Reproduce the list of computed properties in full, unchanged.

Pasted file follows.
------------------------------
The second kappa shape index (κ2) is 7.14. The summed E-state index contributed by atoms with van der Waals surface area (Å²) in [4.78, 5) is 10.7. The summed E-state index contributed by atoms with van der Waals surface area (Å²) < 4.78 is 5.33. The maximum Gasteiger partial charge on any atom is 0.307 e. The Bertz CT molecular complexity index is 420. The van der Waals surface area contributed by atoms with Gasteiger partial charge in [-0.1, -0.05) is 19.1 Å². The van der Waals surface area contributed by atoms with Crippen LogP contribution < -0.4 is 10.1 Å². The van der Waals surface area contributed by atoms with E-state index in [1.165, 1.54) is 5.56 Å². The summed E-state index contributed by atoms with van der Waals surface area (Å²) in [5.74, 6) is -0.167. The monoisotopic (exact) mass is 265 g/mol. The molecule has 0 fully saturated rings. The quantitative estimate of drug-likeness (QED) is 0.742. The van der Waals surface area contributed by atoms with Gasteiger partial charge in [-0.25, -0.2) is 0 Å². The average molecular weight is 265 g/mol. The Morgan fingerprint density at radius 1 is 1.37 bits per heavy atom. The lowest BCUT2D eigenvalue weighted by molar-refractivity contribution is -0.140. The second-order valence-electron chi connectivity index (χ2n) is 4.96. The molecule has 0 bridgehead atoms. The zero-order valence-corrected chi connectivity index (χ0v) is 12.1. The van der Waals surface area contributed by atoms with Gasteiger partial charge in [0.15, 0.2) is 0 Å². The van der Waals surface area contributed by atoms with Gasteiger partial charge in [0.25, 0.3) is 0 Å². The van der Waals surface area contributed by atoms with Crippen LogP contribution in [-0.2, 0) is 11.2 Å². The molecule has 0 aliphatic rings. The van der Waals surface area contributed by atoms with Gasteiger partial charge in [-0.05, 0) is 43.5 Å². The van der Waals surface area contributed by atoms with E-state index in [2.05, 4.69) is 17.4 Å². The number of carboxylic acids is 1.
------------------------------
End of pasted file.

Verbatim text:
The second kappa shape index (κ2) is 7.14. The summed E-state index contributed by atoms with van der Waals surface area (Å²) in [4.78, 5) is 10.7. The summed E-state index contributed by atoms with van der Waals surface area (Å²) < 4.78 is 5.33. The maximum Gasteiger partial charge on any atom is 0.307 e. The Bertz CT molecular complexity index is 420. The van der Waals surface area contributed by atoms with Gasteiger partial charge in [-0.1, -0.05) is 19.1 Å². The van der Waals surface area contributed by atoms with Crippen LogP contribution < -0.4 is 10.1 Å². The van der Waals surface area contributed by atoms with E-state index in [1.165, 1.54) is 5.56 Å². The summed E-state index contributed by atoms with van der Waals surface area (Å²) in [5.74, 6) is -0.167. The monoisotopic (exact) mass is 265 g/mol. The molecule has 0 fully saturated rings. The quantitative estimate of drug-likeness (QED) is 0.742. The van der Waals surface area contributed by atoms with Gasteiger partial charge in [-0.25, -0.2) is 0 Å². The average molecular weight is 265 g/mol. The Morgan fingerprint density at radius 1 is 1.37 bits per heavy atom. The lowest BCUT2D eigenvalue weighted by molar-refractivity contribution is -0.140. The second-order valence-electron chi connectivity index (χ2n) is 4.96. The molecule has 0 bridgehead atoms. The zero-order valence-corrected chi connectivity index (χ0v) is 12.1. The van der Waals surface area contributed by atoms with Gasteiger partial charge in [0.15, 0.2) is 0 Å². The van der Waals surface area contributed by atoms with Gasteiger partial charge in [0.25, 0.3) is 0 Å². The van der Waals surface area contributed by atoms with Crippen LogP contribution in [-0.2, 0) is 11.2 Å². The molecule has 0 aliphatic rings. The van der Waals surface area contributed by atoms with Gasteiger partial charge in [-0.05, 0) is 43.5 Å². The van der Waals surface area contributed by atoms with E-state index in [2.05, 4.69) is 17.4 Å². The number of carboxylic acids is 1.